Catalyst of change

Updated: 2013-07-09 15:47

By Wu Ni (China Daily)

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Lin Lanlan, a 17-year-old vocational school student, has been studying at Jiuqian since 2006. The girl left her hometown in Shenqiu county, Henan province, and settled with her parents in Shanghai when she was 4.

She was rude and aggressive when she first came to Jiuqian, Lin admits, saying that she did not even call Zhang teacher, but she has learned to "express her ideas in a modest manner and show more respect to others".

Tang Jiamin used to be a volunteer at Jiuqian. After graduating from university, she became one of the two full-time teachers at the center. "Zhang is an idealist. His aim is simple - to build integrity and morality for these students," she says.

Having engaged with the migrant students for more than a decade, Zhang says he has witnessed changes in the students who come to Jiuqian.

His first contact with the group was in 2001 as a college student keen to help the city's unprivileged group. The students were "free, and had some wildness in them" despite the dingy schoolhouse, broken teaching facilities and ramshackle neighborhoods.

"I brought a camera to take pictures. They rushed to surround me and jumped for my camera, without any shyness that I had expected to see," he recalls.

At that time, migrant children were not allowed into public schools. They could only attend schools meant specifically for children of migrant workers - schools of poor quality that lacked educational resources.

In 2008, the prohibition was removed under a citywide campaign to provide equal education for all. Migrant students could join other children in public schools.

A report released in June by Shanghai Normal University shows there are more than 400,000 migrant students in the city's public schools.

The situation has improved, Zhang says. Like Lin Lanlan, many migrant students, who used to work after graduating from middle school, now choose to study in vocational schools where they can receive training to become competitive in the job market.

A new policy issued by the city's educational authorities enables migrant workers to apply for different types of residence permits based on a point system. With enough points, their children can go to a local high school and take college entrance exams in the city. Previously, those who wanted to pursue higher studies had to return to their hometowns for the exam.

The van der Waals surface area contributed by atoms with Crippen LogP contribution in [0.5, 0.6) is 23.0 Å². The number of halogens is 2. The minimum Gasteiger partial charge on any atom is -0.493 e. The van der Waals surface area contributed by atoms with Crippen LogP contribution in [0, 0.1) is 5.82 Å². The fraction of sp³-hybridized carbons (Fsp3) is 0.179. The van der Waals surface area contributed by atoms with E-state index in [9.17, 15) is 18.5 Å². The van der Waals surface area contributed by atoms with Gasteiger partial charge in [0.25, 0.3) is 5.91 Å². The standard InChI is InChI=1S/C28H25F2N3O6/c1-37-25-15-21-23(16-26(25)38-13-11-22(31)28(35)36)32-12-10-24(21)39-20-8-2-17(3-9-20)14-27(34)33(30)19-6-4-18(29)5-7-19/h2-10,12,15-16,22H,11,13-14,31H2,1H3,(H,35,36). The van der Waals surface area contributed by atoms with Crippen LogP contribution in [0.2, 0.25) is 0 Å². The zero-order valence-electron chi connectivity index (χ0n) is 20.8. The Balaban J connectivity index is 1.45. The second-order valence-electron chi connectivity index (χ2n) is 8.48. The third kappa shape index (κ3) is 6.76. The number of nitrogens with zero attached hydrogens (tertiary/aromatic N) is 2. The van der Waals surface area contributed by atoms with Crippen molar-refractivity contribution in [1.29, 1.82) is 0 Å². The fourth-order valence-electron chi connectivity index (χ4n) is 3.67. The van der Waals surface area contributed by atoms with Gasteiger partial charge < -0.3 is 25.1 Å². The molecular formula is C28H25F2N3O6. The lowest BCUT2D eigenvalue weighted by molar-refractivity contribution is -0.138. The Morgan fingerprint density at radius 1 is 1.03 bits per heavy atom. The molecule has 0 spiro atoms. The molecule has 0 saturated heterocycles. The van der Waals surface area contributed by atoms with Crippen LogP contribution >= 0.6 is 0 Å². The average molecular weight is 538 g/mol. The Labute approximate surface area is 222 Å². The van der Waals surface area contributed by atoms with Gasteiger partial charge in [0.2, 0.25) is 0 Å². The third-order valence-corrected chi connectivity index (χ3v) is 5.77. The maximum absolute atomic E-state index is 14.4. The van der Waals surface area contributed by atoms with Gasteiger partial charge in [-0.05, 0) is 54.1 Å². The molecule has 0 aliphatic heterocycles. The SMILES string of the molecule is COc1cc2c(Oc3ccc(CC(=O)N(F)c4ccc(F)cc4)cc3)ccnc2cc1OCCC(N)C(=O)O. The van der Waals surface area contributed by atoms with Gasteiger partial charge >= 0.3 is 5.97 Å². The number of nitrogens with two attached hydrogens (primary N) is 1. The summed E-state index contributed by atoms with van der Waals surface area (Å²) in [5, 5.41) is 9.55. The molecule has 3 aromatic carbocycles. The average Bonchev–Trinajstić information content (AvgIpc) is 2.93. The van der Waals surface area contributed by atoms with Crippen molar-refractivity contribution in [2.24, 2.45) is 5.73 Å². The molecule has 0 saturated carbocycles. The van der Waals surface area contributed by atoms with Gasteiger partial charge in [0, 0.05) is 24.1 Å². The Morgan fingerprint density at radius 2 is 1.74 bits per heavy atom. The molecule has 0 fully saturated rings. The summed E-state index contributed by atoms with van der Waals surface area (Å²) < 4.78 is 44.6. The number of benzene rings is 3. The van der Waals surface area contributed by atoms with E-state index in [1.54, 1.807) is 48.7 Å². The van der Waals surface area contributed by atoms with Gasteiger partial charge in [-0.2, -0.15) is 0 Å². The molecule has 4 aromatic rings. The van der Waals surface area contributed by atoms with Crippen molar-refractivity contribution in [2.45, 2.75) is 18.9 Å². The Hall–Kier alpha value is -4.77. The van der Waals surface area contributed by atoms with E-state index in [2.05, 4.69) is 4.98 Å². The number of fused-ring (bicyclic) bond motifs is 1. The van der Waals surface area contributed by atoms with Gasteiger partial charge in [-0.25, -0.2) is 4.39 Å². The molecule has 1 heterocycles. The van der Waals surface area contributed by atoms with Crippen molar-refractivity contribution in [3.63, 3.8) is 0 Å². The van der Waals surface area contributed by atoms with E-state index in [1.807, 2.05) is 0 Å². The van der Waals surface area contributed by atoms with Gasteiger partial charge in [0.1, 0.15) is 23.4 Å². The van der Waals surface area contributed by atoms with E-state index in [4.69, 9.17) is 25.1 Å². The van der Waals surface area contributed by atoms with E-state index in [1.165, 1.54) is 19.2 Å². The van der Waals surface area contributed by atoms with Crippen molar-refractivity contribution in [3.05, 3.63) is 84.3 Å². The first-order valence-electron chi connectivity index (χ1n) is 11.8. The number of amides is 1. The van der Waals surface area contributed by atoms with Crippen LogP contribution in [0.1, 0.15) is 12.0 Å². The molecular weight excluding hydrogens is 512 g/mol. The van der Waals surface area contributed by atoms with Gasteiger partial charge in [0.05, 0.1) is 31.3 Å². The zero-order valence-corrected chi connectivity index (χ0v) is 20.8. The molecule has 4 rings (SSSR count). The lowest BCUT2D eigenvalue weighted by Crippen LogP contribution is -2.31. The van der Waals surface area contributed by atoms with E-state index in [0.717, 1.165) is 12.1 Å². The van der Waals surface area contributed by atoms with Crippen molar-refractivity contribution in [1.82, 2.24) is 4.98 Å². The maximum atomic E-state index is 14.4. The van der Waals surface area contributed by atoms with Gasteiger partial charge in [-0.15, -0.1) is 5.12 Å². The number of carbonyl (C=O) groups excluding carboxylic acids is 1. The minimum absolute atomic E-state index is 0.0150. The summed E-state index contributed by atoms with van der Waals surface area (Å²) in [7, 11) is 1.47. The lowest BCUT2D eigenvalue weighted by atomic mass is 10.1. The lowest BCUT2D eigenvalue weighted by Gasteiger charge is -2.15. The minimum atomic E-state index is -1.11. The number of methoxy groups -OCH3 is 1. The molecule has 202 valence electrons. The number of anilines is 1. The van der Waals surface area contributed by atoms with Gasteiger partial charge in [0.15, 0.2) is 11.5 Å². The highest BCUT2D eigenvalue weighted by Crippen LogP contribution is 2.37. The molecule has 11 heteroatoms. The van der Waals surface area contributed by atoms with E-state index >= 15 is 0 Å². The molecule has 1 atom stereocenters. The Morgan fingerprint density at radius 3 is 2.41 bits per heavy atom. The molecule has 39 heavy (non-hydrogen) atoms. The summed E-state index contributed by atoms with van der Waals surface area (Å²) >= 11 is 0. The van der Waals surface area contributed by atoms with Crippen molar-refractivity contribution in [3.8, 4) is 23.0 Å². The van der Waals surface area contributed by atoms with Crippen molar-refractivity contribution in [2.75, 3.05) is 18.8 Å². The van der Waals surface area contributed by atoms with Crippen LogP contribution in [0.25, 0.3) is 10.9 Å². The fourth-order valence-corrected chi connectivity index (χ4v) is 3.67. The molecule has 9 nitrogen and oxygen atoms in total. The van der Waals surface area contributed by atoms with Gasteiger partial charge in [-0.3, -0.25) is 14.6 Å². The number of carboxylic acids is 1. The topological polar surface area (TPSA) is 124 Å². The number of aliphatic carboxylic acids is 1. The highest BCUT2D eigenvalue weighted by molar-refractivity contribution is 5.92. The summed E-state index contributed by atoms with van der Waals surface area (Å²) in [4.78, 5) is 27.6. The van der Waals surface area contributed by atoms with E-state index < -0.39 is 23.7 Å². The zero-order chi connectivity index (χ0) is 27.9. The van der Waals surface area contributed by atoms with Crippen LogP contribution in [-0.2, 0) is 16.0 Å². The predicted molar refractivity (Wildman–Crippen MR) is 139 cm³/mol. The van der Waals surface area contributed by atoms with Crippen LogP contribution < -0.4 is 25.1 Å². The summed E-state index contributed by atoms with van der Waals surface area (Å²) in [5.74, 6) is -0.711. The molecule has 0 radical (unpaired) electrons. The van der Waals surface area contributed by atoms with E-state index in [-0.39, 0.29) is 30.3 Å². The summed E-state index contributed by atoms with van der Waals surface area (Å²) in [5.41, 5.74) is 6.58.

Zhang has observed that "the more contact the migrant students made with local students, the more disparities they could feel, which leads to a sense of inferiority".

He tried to bridge gap between the migrant students and the "rich kids" of the city, by making use of his other role as a teacher in Shanghai Pinghe Bilingual School, a private boarding school in Shanghai's Pudong New Area that only well-off families can afford.

He invited students in Pinghe School to do voluntary work in Jiuqian and organized activities involving students from both sides. "Neither of them shows strong interest in the other's life. Consciously or unconsciously, they may have labeled themselves as from two different worlds."

Jiuqian aims to enlighten the migrant students so that they can face adversities confidently and design their life based on what they can achieve, Zhang says.

"These students would not like to be like their parents, who are satisfied with a monthly salary of 3,000 yuan ($488). They grow up in the city and naturally yearn for the best part of it. When they can not get what they want, they easily jump into conclusion that the city is unfair to them.

"Without conscious self-awareness, they will live a life dominated by desires. They may succeed or fall, I am not sure, but they will be lost," he says.

Hua Wenjing in Shanghai contributed to the story.

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